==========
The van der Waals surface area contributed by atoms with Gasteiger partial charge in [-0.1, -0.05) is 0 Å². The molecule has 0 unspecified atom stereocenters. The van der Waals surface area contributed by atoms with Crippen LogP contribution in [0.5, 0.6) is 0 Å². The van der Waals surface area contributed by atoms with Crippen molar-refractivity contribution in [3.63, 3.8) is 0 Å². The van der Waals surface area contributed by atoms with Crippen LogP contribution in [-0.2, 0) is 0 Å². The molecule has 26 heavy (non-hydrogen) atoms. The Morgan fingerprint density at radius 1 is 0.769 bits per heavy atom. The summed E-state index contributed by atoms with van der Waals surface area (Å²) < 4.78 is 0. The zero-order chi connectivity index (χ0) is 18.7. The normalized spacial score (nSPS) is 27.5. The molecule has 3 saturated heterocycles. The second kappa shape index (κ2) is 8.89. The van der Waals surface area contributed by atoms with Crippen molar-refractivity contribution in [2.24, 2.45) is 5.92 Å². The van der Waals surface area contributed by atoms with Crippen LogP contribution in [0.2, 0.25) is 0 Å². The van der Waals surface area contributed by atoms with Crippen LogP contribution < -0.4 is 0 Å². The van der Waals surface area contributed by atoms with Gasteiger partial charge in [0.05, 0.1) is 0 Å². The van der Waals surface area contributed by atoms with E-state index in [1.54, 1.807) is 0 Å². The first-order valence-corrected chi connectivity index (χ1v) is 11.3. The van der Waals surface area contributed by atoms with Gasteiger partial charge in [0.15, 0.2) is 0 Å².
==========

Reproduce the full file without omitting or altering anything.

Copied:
The van der Waals surface area contributed by atoms with Gasteiger partial charge in [-0.1, -0.05) is 0 Å². The molecule has 0 unspecified atom stereocenters. The van der Waals surface area contributed by atoms with Crippen LogP contribution in [0.5, 0.6) is 0 Å². The van der Waals surface area contributed by atoms with Crippen molar-refractivity contribution in [3.63, 3.8) is 0 Å². The van der Waals surface area contributed by atoms with Crippen LogP contribution in [-0.2, 0) is 0 Å². The molecule has 26 heavy (non-hydrogen) atoms. The Morgan fingerprint density at radius 1 is 0.769 bits per heavy atom. The summed E-state index contributed by atoms with van der Waals surface area (Å²) < 4.78 is 0. The zero-order chi connectivity index (χ0) is 18.7. The normalized spacial score (nSPS) is 27.5. The molecule has 3 saturated heterocycles. The second kappa shape index (κ2) is 8.89. The van der Waals surface area contributed by atoms with Crippen molar-refractivity contribution in [2.24, 2.45) is 5.92 Å². The van der Waals surface area contributed by atoms with Crippen LogP contribution in [0.2, 0.25) is 0 Å². The van der Waals surface area contributed by atoms with Crippen LogP contribution < -0.4 is 0 Å². The van der Waals surface area contributed by atoms with Gasteiger partial charge in [0.05, 0.1) is 0 Å². The van der Waals surface area contributed by atoms with E-state index in [1.54, 1.807) is 0 Å². The first-order valence-corrected chi connectivity index (χ1v) is 11.3. The van der Waals surface area contributed by atoms with Gasteiger partial charge in [0.15, 0.2) is 0 Å².